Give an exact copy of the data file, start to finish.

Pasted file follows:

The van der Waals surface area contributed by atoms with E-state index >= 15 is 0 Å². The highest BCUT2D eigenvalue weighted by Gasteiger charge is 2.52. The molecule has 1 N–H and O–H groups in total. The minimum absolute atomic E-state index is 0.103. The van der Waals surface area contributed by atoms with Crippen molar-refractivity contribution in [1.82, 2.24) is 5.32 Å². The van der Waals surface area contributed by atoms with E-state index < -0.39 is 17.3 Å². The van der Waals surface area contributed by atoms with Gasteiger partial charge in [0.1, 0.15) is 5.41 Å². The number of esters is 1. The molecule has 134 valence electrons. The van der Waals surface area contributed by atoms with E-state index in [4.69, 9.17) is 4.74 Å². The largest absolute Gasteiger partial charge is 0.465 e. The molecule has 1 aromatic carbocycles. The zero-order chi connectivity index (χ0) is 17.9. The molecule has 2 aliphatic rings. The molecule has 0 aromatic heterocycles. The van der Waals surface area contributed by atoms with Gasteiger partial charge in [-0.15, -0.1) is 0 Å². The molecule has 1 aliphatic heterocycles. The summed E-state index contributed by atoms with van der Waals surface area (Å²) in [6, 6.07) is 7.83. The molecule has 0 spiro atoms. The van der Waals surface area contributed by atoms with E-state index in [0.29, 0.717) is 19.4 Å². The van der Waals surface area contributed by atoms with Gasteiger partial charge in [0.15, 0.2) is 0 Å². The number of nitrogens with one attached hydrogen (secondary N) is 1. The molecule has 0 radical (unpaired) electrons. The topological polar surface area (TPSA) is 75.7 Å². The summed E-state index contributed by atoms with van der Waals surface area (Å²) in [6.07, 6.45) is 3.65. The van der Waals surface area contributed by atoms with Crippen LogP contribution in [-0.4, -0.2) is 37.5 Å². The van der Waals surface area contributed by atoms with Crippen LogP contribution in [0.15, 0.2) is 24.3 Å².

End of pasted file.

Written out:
The van der Waals surface area contributed by atoms with E-state index >= 15 is 0 Å². The highest BCUT2D eigenvalue weighted by Gasteiger charge is 2.52. The molecule has 1 N–H and O–H groups in total. The minimum absolute atomic E-state index is 0.103. The van der Waals surface area contributed by atoms with Crippen molar-refractivity contribution in [1.82, 2.24) is 5.32 Å². The van der Waals surface area contributed by atoms with E-state index < -0.39 is 17.3 Å². The van der Waals surface area contributed by atoms with Gasteiger partial charge in [0.1, 0.15) is 5.41 Å². The number of esters is 1. The molecule has 134 valence electrons. The van der Waals surface area contributed by atoms with E-state index in [4.69, 9.17) is 4.74 Å². The largest absolute Gasteiger partial charge is 0.465 e. The molecule has 1 aromatic carbocycles. The zero-order chi connectivity index (χ0) is 17.9. The molecule has 2 aliphatic rings. The molecule has 0 aromatic heterocycles. The van der Waals surface area contributed by atoms with Gasteiger partial charge in [-0.15, -0.1) is 0 Å². The molecule has 1 aliphatic heterocycles. The summed E-state index contributed by atoms with van der Waals surface area (Å²) in [6, 6.07) is 7.83. The molecule has 0 spiro atoms. The van der Waals surface area contributed by atoms with E-state index in [0.29, 0.717) is 19.4 Å². The van der Waals surface area contributed by atoms with Gasteiger partial charge in [0.15, 0.2) is 0 Å². The number of nitrogens with one attached hydrogen (secondary N) is 1. The molecule has 0 radical (unpaired) electrons. The topological polar surface area (TPSA) is 75.7 Å². The summed E-state index contributed by atoms with van der Waals surface area (Å²) in [6.07, 6.45) is 3.65. The van der Waals surface area contributed by atoms with Crippen LogP contribution in [-0.4, -0.2) is 37.5 Å². The van der Waals surface area contributed by atoms with Crippen LogP contribution in [0.15, 0.2) is 24.3 Å².